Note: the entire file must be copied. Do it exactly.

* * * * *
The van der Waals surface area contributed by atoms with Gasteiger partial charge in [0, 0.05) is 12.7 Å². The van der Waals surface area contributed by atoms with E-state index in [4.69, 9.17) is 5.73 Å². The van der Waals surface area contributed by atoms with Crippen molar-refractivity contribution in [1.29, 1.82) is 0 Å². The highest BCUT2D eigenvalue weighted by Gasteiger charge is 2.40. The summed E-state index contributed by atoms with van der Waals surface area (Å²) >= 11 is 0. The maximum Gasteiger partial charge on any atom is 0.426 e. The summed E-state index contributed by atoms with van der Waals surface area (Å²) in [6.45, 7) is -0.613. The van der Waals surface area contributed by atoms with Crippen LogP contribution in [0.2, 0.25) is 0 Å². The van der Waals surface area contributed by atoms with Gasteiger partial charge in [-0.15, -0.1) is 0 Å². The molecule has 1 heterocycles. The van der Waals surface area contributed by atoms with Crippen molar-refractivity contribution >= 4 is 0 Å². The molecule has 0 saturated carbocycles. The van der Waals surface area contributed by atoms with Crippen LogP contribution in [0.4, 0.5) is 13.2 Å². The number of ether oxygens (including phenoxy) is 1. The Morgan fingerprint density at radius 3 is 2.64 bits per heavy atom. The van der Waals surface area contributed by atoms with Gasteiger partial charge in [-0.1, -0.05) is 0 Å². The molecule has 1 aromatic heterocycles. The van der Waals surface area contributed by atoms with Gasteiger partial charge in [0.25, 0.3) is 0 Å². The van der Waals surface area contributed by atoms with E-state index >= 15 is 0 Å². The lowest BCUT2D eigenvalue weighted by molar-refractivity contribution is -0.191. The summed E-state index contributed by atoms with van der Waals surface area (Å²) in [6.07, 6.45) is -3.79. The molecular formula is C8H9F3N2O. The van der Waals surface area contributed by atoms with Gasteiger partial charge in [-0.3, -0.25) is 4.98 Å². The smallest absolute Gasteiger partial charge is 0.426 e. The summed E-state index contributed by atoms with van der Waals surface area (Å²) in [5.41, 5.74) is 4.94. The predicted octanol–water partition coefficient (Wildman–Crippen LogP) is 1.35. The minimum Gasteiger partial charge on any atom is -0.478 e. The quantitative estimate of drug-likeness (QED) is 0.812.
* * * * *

The van der Waals surface area contributed by atoms with Gasteiger partial charge in [0, 0.05) is 12.7 Å². The van der Waals surface area contributed by atoms with E-state index in [4.69, 9.17) is 5.73 Å². The van der Waals surface area contributed by atoms with Crippen molar-refractivity contribution in [1.29, 1.82) is 0 Å². The highest BCUT2D eigenvalue weighted by Gasteiger charge is 2.40. The summed E-state index contributed by atoms with van der Waals surface area (Å²) >= 11 is 0. The maximum Gasteiger partial charge on any atom is 0.426 e. The summed E-state index contributed by atoms with van der Waals surface area (Å²) in [6.45, 7) is -0.613. The van der Waals surface area contributed by atoms with Crippen LogP contribution in [0.2, 0.25) is 0 Å². The van der Waals surface area contributed by atoms with Gasteiger partial charge in [-0.15, -0.1) is 0 Å². The molecule has 1 heterocycles. The van der Waals surface area contributed by atoms with Crippen molar-refractivity contribution >= 4 is 0 Å². The molecule has 0 saturated carbocycles. The van der Waals surface area contributed by atoms with Crippen LogP contribution in [0.4, 0.5) is 13.2 Å². The number of ether oxygens (including phenoxy) is 1. The Morgan fingerprint density at radius 3 is 2.64 bits per heavy atom. The van der Waals surface area contributed by atoms with Gasteiger partial charge in [-0.1, -0.05) is 0 Å². The molecule has 1 aromatic heterocycles. The van der Waals surface area contributed by atoms with Gasteiger partial charge in [0.25, 0.3) is 0 Å². The van der Waals surface area contributed by atoms with E-state index >= 15 is 0 Å². The lowest BCUT2D eigenvalue weighted by molar-refractivity contribution is -0.191. The summed E-state index contributed by atoms with van der Waals surface area (Å²) in [6.07, 6.45) is -3.79. The molecular formula is C8H9F3N2O. The van der Waals surface area contributed by atoms with Gasteiger partial charge in [-0.3, -0.25) is 4.98 Å². The smallest absolute Gasteiger partial charge is 0.426 e. The summed E-state index contributed by atoms with van der Waals surface area (Å²) in [5.41, 5.74) is 4.94. The predicted octanol–water partition coefficient (Wildman–Crippen LogP) is 1.35. The minimum Gasteiger partial charge on any atom is -0.478 e. The quantitative estimate of drug-likeness (QED) is 0.812.